So what defines a meeting, special or otherwise? According to the OPMA, “joint meetings—regular or special—of two or more county legislative authorities may be held in the county seat of a participating county if the meeting agenda includes an item or items that ‘relate to actions or considerations of mutual interest or concern to the participating legislative authorities.’” According to Hallock, a special meeting is defined as any meeting that is held in addition to the County Commissioners’ regular meetings, which are held every two weeks.

“This isn’t about money. This is about open government.” Hallock told CULTURE. “What I want to see, is the State of the County being held at a time people can attend, and make it free and open to the public. Because it’s so important.”

Yakima County Commissioner Mike Leita declined to comment to CULTURE due to the ongoing nature of the lawsuit. Leita previously told the Yakima Herald that he did not believe the meeting violated OPMA because no official vote was held. Yakima County Commissioner Ron Anderson also declined to comment on the lawsuit.

The lawsuit is currently in settlement negotiations. If Hallock wins, she has pledged to give her award to the League of Women Voters, a nonpartisan group aimed at voter registration.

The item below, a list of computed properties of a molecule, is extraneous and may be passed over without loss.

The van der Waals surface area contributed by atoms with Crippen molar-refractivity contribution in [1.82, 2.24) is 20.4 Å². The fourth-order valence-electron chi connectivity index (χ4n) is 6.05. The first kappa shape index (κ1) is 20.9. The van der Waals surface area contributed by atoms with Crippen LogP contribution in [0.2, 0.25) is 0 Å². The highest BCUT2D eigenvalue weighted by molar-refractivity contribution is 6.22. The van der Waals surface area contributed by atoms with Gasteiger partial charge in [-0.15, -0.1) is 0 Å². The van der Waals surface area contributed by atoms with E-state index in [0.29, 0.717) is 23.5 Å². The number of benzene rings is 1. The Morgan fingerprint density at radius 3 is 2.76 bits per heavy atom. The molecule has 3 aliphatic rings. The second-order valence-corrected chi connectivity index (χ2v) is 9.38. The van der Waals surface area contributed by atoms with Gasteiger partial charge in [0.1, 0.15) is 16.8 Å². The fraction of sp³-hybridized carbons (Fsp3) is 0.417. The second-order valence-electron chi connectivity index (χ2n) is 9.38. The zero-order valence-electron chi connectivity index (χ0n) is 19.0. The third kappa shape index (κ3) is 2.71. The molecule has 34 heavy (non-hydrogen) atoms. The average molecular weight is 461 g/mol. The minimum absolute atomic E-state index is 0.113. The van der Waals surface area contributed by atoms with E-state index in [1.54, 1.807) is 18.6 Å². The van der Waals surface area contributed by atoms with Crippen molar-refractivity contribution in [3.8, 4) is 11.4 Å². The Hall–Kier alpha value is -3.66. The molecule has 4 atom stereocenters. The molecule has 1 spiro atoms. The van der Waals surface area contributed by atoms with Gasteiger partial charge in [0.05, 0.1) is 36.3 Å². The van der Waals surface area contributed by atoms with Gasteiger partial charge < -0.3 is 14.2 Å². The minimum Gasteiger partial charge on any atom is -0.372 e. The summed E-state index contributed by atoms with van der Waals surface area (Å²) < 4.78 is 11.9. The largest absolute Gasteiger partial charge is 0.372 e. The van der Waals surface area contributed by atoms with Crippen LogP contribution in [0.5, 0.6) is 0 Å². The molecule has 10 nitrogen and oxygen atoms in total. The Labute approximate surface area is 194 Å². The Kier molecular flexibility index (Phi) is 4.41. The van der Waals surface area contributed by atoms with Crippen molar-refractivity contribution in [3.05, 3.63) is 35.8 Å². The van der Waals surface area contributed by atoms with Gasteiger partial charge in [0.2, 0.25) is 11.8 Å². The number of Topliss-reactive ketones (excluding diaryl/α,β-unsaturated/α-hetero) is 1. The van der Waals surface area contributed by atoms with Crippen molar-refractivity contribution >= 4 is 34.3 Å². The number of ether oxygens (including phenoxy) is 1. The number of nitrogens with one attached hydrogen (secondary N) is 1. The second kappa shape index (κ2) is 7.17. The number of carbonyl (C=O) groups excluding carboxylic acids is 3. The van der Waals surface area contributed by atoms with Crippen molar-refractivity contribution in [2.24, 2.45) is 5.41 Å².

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Europe Cannabis Testing Market Expected to Reach $770 Million By 2027

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The European cannabis testing market is expected to grow to a little over $770 million USD from $431.58 million in 2019. The market is expected to grow with a Compound Annual Growth Rate (CAGR) of 7.7 percent from 2020 to 2027.

A new report, “Europe Cannabis Testing Market to 2025 – Regional Analysis and Forecasts by Type ; Services ; End User and Country,” outlined the growth of the industry to 2025. The growth of the market can be attributed to the European government funding cannabis research for doctors as well as the increasing demand for researching cannabis quality. The report mentions non-medical uses of cannabis and problems with CBD oil products are likely to have a negative impact on the growing market.

The European cannabis testing market is split into three segments: testing laboratories, drug manufacturers and research institutes. In 2019, the testing laboratories held the largest share of the market and is expected to continue growing due to testing performed in the reference labs for various diseases.

In February 2019, members of the European Parliament (MEPs) passed a joint resolution supporting medical cannabis. The resolution allows doctors to use their best judgment in prescribing cannabis-based medicines, and calls on MEPs to address barriers that prevent cannabis research. The aim is to clearly distinguish between what is considered medical-use cannabis and what is considered non-medical.